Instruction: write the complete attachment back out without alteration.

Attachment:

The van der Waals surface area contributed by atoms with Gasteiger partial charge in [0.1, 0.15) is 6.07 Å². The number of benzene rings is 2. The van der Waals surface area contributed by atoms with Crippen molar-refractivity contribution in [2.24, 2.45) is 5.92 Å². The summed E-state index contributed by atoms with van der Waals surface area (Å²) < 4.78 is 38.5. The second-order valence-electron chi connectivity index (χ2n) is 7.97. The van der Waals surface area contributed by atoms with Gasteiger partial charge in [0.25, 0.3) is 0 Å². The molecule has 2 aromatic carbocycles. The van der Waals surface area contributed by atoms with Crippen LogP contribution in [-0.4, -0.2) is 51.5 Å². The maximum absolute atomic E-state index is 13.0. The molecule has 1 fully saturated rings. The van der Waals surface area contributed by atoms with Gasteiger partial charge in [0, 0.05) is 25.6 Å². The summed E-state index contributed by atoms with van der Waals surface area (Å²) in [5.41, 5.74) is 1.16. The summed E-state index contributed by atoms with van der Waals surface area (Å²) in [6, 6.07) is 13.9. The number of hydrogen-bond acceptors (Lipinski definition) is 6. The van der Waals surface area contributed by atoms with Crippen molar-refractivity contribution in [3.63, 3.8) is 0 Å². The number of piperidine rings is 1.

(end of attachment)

The van der Waals surface area contributed by atoms with Gasteiger partial charge in [0.1, 0.15) is 6.07 Å². The number of benzene rings is 2. The van der Waals surface area contributed by atoms with Crippen molar-refractivity contribution in [2.24, 2.45) is 5.92 Å². The summed E-state index contributed by atoms with van der Waals surface area (Å²) < 4.78 is 38.5. The second-order valence-electron chi connectivity index (χ2n) is 7.97. The van der Waals surface area contributed by atoms with Gasteiger partial charge in [0.25, 0.3) is 0 Å². The molecule has 2 aromatic carbocycles. The van der Waals surface area contributed by atoms with Crippen LogP contribution in [-0.4, -0.2) is 51.5 Å². The maximum absolute atomic E-state index is 13.0. The molecule has 1 fully saturated rings. The van der Waals surface area contributed by atoms with Gasteiger partial charge in [0, 0.05) is 25.6 Å². The summed E-state index contributed by atoms with van der Waals surface area (Å²) in [5.41, 5.74) is 1.16. The summed E-state index contributed by atoms with van der Waals surface area (Å²) in [6, 6.07) is 13.9. The number of hydrogen-bond acceptors (Lipinski definition) is 6. The van der Waals surface area contributed by atoms with Crippen molar-refractivity contribution in [3.63, 3.8) is 0 Å². The number of piperidine rings is 1.